Pono Team Update - July 2014: Player Progress
An update from the Pono Team - July 2014 on equipment testing:
Player ProgressOver the past six weeks we’ve built over 100 PonoPlayers in the US and in China that incorporate the Ayre audio design. This design uses discrete components rather than off the shelf Integrated Circuits for the amplification stage after the DAC (Digital-to-Analog Convertor). Charles Hansen, founder of Ayre, likes to compare the use of discrete components to baking a cake from scratch versus using a Betty Crocker cake mix.
The use of more than 100 additional components has provided a challenge to fit everything on the circuit board, but with a monumental effort from our Semaphore engineers, we managed to do just that in record time. We are using these units to run a gamut of testing including physical and audio.
One physical requirement we wanted is for the PonoPlayer to survive a 1-meter drop onto a wood floor on all five sides and 6 corners. Unfortunately we didn't quite achieve this in the first set of tests. We went back to our mechanical engineers at Lime Lab, who have made some changes to the mechanical enclosure. In tests just conducted we now survive the 1-meter drop. We don’t believe any of you will ever drop your PonoPlayer from 3 feet on to a hard surface, but we are engineering the case that way regardless!
We have conducted our preliminary EMI (electromagnetic interference) and ESD (electronic static discharge) tests that need to satisfy the regulatory authorities including FCC and CE. With a few changes that we will implement, we expect our design to pass when we test with production-level models.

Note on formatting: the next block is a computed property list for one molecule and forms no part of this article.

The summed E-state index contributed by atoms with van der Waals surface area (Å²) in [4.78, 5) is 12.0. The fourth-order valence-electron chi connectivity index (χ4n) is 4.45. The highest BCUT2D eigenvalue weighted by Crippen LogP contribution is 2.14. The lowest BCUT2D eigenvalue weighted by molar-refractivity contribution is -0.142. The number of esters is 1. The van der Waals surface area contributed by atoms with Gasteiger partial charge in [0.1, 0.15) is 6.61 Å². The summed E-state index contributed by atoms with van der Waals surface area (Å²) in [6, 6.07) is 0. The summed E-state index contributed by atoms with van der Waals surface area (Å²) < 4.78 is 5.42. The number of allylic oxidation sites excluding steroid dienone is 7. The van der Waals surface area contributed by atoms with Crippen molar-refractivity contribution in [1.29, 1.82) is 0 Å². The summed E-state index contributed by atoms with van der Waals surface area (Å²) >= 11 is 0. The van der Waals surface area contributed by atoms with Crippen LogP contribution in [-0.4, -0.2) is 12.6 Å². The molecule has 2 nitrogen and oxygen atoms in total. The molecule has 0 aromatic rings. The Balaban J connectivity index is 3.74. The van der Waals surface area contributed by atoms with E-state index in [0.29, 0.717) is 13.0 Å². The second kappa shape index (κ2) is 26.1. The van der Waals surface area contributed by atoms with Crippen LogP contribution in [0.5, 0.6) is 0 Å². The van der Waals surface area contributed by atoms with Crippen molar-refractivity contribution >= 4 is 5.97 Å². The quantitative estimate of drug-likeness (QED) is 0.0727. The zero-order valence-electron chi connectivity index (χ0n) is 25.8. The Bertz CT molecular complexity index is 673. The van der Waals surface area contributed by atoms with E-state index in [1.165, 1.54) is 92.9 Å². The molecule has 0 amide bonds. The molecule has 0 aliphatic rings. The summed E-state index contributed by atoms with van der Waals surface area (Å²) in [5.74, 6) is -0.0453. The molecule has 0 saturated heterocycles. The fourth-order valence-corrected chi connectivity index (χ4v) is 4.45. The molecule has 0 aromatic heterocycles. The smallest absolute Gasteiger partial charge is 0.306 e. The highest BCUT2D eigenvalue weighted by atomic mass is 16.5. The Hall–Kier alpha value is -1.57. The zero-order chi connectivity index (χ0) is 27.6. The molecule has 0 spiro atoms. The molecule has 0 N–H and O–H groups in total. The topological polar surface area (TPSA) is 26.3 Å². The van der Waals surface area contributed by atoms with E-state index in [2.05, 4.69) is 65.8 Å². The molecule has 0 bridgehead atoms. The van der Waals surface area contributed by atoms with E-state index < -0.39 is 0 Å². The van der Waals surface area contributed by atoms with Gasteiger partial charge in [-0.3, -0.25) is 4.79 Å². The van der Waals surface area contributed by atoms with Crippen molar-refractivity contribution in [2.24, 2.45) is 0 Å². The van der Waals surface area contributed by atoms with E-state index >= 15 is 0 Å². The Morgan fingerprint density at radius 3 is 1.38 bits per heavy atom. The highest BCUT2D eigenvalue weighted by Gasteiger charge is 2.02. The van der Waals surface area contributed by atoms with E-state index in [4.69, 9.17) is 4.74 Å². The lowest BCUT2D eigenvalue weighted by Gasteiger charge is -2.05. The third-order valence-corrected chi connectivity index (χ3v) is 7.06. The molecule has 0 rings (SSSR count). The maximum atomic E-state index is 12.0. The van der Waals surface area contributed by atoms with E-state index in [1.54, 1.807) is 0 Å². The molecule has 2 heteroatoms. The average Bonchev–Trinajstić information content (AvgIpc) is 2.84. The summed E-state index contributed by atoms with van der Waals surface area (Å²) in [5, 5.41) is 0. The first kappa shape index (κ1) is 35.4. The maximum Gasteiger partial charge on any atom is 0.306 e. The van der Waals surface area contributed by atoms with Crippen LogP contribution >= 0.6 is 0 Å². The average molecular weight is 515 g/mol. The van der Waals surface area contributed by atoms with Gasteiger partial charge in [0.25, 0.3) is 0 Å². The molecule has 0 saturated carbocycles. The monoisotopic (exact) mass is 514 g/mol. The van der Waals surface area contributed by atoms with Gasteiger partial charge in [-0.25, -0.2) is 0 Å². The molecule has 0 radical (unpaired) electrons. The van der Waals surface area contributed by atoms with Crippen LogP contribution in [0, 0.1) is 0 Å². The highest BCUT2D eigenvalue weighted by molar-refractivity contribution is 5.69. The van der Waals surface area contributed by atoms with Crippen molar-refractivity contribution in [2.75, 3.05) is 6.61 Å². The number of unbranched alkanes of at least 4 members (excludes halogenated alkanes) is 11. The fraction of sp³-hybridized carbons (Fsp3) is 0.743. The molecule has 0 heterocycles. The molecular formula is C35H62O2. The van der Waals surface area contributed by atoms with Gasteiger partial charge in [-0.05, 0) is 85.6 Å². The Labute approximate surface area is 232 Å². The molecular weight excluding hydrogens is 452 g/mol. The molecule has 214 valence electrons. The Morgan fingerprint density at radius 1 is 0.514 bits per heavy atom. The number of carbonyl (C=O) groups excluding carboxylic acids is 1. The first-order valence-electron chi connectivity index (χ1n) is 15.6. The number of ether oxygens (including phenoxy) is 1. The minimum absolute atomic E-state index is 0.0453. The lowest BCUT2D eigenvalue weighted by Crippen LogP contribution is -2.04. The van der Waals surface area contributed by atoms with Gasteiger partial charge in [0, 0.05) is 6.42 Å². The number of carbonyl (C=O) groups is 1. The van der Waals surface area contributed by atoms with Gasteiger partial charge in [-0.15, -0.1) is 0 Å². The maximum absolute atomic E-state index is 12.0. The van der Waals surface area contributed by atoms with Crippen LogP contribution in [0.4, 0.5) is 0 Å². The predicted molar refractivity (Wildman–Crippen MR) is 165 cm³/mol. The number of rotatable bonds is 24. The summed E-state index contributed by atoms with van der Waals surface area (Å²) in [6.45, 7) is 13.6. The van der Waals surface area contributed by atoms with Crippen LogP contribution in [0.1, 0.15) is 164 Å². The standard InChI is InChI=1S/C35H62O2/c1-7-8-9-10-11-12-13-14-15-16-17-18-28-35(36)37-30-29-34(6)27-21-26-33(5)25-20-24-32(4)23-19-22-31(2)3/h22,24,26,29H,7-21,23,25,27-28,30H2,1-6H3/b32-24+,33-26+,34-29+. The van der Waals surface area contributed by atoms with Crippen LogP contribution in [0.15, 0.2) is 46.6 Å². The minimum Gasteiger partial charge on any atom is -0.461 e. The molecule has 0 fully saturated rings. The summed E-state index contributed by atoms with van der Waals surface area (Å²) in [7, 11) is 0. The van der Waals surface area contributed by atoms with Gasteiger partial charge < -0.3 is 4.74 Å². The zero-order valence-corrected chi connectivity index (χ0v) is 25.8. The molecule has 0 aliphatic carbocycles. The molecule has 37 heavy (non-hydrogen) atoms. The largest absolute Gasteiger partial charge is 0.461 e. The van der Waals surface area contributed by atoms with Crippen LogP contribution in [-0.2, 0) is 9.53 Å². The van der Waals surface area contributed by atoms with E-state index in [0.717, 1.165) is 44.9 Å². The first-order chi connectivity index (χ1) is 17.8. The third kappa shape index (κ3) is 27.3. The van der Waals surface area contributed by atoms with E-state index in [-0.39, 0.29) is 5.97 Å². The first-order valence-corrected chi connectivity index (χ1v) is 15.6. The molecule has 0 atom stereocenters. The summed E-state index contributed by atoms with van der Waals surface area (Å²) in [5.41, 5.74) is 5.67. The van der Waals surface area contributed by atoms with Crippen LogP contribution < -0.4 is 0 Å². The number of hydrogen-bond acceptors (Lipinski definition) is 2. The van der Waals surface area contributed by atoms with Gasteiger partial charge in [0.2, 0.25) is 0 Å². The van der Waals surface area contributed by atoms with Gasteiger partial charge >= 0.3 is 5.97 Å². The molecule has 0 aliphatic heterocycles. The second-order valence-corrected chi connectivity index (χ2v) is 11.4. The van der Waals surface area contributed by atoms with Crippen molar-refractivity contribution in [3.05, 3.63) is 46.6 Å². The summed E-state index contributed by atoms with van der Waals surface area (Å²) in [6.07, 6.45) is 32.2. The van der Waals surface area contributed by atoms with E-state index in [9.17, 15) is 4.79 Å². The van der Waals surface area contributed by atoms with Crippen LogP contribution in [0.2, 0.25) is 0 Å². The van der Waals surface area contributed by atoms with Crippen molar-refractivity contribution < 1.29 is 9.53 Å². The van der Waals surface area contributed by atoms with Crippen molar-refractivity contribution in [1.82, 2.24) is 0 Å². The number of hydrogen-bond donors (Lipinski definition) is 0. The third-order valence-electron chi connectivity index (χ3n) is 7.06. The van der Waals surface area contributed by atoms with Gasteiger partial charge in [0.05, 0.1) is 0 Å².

Audio experts that include Charles Hansen, Neil Young, Bruce Botnick and others have analyzed the audio quality through listening tests. Based on theirs and our extensive listening testing, we have achieved a level of performance that is everything we have hoped for.
Bruce (http://en.wikipedia.org/wiki/Bruce_Botnick) conducted his own tests and reported the following:
In my mixing studio, I listen to the best sound every day from Analog to the highest Digital sampling and highest bit rates.
My tests were to take a 30 ips NAB Analog 2 track stereo master and transfer it from a ATR-104 Analog tape recorder with Aria Class A electronics to Digital at 192k/24 bit ProTools XI • HDX, using Ayre and Black Lion professional A/D and D/A convertors.
The first process is to convert the 192k/24 bit WAV music files to 192k/24 bit FLAC and then convert the FLAC music files back to WAV and back into the Pro Tools session.
The second test is to stack the WAV and FLAC music files in Pro Tools, with one format out of phase and see if there is full bit for bit cancelation and the round trip is 100% accurate. There was full bit- for-bit cancellation.
The third step is to play both the WAV and FLAC music program against the original 30 ips NAB Analog 2 track stereo master and do a blind listen for differences in the sonic landscape between formats. That test was superb in that the listeners couldn’t tell which format they were listening to. For the final process we did the previous test, this time against the PONO player. The blind tests were amazing, as again the folks listening couldn’t tell which was which.
Charles Hansen’s no compromise analog circuitry for the PonoPlayer is open with beautifully accurate musical reproduction, excellent imagery with accurate room tone and reverb, true HiFi reproduction without compromise.
Charles Hanson has listened to ten players and he found the performance to be comparable to his own products that cost thousands of dollars.
PONO Launch @ SXSW